The Agriculture Improvement Act of 2018 (2018 Farm Bill) legalized hemp by removing the crop and its derivatives from the definition of marijuana under the Controlled Substances Act (CSA) and by providing a detailed framework for the cultivation of hemp. The 2018 Farm Bill gives the US Department of Agriculture (USDA) regulatory authority over hemp cultivation at the federal level. In turn, states have the option to maintain primary regulatory authority over the crop cultivated within their borders by submitting a plan to the USDA.
This federal and state interplay has resulted in many legislative and regulatory changes at the state level. Indeed, most states have introduced (and adopted) bills that would authorize the commercial production of hemp within their borders. A smaller but growing number of states also regulate the sale of products derived from hemp.
Over the last year, we have written about hemp and hemp-derived cannabidiol (Hemp CBD) policies in all 50 states, Guam, Puerto Rico, the US Virgin Islands, and on Tribal land. Links to each of these posts are available below. Obviously, nothing happens in a vacuum so, at this point, some of our posts are out of date as of this writing. These things change fast.
Now that we’ve covered the 50+ jurisdictions, we want to wrap up this series with some things we have learned throughout this series.
States are (mostly) consistent when it comes to hemp production
Both the 2014 Farm Bill and 2018 Farm Bill focused on the actual growing of hemp, not processing or handling hemp. As a result, there is not a ton of room for states to differ when it comes to the rules and regulations on growing hemp. This extends to testing hemp as well.
Under the 2018 Farm Bill, states are required to develop plans pursuant to the law itself and the USDA’s interim hemp rules. However, a contingency of states are deciding to opt out of the 2018 Farm Bill, sticking with programs developed under the 2014 Farm Bill. The 2014 Farm Bill’s hemp provisions expire on October 31, 2020, meaning that several states will no longer have the regulatory authority over hemp production. For more on this, check out the letter the North Carolina Department of Agriculture sent the USDA.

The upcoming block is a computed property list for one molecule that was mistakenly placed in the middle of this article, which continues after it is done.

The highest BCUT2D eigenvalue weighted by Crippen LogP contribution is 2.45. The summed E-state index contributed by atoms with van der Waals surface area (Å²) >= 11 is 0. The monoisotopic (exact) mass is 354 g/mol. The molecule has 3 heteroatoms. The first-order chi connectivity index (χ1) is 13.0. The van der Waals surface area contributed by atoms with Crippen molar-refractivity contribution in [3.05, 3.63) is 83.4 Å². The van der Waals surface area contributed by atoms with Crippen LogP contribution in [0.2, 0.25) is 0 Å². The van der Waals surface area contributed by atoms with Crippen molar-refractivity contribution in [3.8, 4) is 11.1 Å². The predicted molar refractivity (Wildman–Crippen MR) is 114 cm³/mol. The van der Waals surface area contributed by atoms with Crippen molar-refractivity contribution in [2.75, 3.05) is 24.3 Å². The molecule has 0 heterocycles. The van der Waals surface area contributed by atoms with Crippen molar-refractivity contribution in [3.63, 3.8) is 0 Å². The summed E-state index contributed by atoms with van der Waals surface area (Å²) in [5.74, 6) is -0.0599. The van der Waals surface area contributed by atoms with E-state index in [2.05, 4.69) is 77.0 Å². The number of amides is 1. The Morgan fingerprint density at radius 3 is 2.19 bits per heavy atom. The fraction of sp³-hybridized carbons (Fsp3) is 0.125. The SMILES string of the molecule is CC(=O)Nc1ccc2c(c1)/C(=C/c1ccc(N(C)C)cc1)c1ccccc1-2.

States Differ on Processing/Handling Rules
There is some consistency in how states regulate growing hemp. The same is not true when it comes to “secondary” activities such as processing or handling hemp. Remember that the 2018 and 2014 Farm Bills focus on growing hemp, not turning that raw hemp into commodities, such as fiber, hempcrete, or oil. Some states, like Oregon, issue licenses or permits for these activities. Others, like Washington, do not.
In states that do not issue handling or processing permits, these activities come with some risk. That’s because although hemp is not a controlled substance (like it’s very close cousin marijuana) it is heavily regulated. Possessing commercial quantities of hemp without any type of license can draw unwanted attention. Hemp looks and smells like marijuana after all. A government-issued license can come in handy.
On the other hand, there are many hemp processors in states that do not issue processor or handler licenses who are doing fine without a permit. It’s not as if hemp processing is necessarily unlawful in these states. One thing is true for processors in all states: keeping records is key! You want strong and substantial evidence if Johnny Law starts inquiring about that funky-smelling crop.
There are Various Schools of Thought on How to Regulate Finished Products, Including Hemp CBD